Antisemitism in some catholic circles
#31
I like the Pope Pius X approach;

“Does Your Holiness know the situation of the Jews?”

“Yes, from my Mantua days. Jews live there. And I have always been on good terms with Jews. Only the other evening two Jews were here to see me. After all, there are other bonds than those of religion: courtesy and philanthropy. These we do not deny to the Jews. Indeed, we also pray for them.


http://www.thinkinghousewife.com/wp/2018...ore-107740
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#32
So, would Karaite Jews be the exception? From what I read they practice what is at least the closest thing to ancient Judaism, no Talmud or the like.
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#33
(08-04-2018, 02:52 PM)redneckpride4ever Wrote: So, would Karaite Jews be the exception? From what I read they practice what is at least the closest thing to ancient Judaism, no Talmud or the like.

There’s no ancient Judaism without the Temple. And there’s no need for the sacrifices of the Temple anymore. The continuation of Judaism is the Mass and the Church, not anything any group calling themselves Jews is doing.
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#34
Judaism without the Temple and it's sacrifices is like Catholicism without the sacraments Ie. Protestantism.
Surréxit Dóminus vere, Alleluia!
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#35
So upon the destruction of the 2nd temple, by an ancient Jew's definition, true Judaism ceased to exist?

And as far as the Karaites, my point was more that they were the closest thing possible (through an ancient Jewish lens) sans temple. No talmud calling Mary a whore, etc.

I understand the Catholic theological view (obviously Christ's Church was now the right path, Eucharist the sacrifice meaning no more Korban, etc), but from a social perspective I'm having a little trouble wrapping my head around it.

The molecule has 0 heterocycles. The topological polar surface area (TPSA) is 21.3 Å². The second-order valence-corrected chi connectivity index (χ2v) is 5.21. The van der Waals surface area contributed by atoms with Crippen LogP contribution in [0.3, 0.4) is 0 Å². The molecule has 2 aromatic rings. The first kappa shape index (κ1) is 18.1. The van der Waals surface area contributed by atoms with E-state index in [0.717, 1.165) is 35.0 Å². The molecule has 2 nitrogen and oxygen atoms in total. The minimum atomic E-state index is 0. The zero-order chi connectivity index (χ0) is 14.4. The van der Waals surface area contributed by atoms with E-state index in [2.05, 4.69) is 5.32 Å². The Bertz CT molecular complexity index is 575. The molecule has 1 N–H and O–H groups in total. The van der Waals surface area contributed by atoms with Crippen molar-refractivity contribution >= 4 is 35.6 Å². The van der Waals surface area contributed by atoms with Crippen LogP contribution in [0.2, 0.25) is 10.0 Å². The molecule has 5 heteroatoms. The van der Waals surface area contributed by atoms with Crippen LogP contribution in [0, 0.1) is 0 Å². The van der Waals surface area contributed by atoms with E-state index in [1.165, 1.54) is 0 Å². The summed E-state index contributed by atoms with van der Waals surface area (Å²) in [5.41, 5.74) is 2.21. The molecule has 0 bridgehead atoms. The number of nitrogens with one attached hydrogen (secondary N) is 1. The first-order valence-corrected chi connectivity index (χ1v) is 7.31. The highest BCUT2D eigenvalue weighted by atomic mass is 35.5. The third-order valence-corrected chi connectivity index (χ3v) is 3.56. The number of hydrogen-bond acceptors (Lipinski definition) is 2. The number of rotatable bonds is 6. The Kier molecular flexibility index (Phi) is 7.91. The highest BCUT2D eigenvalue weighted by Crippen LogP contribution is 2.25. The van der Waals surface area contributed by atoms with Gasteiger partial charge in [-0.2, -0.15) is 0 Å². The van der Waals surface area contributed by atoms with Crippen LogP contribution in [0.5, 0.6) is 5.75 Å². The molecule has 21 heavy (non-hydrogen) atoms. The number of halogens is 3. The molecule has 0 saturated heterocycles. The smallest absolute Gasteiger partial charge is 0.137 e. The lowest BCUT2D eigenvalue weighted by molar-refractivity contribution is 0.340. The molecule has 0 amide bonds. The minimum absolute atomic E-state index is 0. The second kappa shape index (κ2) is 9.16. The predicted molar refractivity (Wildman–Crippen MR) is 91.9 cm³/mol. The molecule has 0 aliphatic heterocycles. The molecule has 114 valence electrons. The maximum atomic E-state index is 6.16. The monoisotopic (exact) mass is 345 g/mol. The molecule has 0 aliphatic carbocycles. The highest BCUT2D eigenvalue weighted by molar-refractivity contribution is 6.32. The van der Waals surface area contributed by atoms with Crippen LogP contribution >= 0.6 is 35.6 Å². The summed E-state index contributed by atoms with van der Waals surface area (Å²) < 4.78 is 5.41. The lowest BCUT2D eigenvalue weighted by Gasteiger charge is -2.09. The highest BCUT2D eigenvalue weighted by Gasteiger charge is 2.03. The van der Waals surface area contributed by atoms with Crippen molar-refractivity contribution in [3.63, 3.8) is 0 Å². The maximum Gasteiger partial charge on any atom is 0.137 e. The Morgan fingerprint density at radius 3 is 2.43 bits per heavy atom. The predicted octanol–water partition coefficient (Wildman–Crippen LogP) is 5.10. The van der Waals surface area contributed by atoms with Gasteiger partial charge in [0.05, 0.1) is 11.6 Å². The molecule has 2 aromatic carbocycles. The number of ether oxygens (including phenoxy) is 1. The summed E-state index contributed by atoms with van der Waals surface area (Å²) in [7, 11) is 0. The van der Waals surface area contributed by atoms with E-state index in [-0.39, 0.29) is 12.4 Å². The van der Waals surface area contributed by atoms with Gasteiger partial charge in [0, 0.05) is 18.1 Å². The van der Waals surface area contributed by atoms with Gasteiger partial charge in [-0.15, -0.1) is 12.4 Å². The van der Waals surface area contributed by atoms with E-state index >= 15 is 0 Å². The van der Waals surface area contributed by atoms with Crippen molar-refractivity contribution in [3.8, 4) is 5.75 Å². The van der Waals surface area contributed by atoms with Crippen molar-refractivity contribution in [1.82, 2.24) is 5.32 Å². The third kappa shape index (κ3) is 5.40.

Once the temple was destroyed, did the Jews basically see their religion as nonfunctional and begin splintering into various forms (Rabbinic, Orthodox, etc.) since they couldn't practice an animal sacrifice?

Kind of like if Apostolic succession were to end for us. No sacraments would leave us in a disarray that would in essence turn us into Protestant sects (in both theological and sociological terms).

Would non-talmud sects like Karaites at least constitute the closer mindset of a Jew 2 days after the temple was destroyed? The whole Talmud thing takes this subject to a new level.

Man, this topic is making the old grey matter work hard.
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#36
(08-04-2018, 03:39 PM)redneckpride4ever Wrote: So upon the destruction of the 2nd temple, by an ancient Jew's definition, true Judaism ceased to exist?

And as far as the Karaites, my point was more that they were the closest thing possible (through an ancient Jewish lens) sans temple. No talmud calling Mary a whore, etc.

I understand the Catholic theological view (obviously Christ's Church was now the right path, Eucharist the sacrifice meaning no more Korban, etc), but from a social perspective I'm having a little trouble wrapping my head around it.

Once the temple was destroyed, did the Jews basically see their religion as nonfunctional and begin splintering into various forms (Rabbinic, Orthodox, etc.) since they couldn't practice an animal sacrifice?

Kind of like if Apostolic succession were to end for us. No sacraments would leave us in a disarray that would in essence turn us into Protestant sects (in both theological and sociological terms).

Would non-talmud sects like Karaites at least constitute the closer mindset of a Jew 2 days after the temple was destroyed? The whole Talmud thing takes this subject to a new level.

Man, this topic is making the old grey matter work hard.

Yup once the temple was destroyed Judaism ceased to exist as it was. The old religion needed 3 things a temple, and sacrifice, and a priesthood which they all lost once Christ came. From my studying the Jews were being persecuted by the Romans and expected a political ruler which they thought was going to be gifted to them from their carnal understanding of the book of Daniel and when Our Lord came they utterly rejected him. The post temple Jews still believed they had the true religion but the thought of it started to change drastically. Basically the Jews that didn't convert to Catholicism grouped together into political Messianic organization. They started throwing a bunch of revolts in Rome and managed to create their own state for a couple years by the force that the military leader Simon Bar Kohkba presented and there are other examples in history too.
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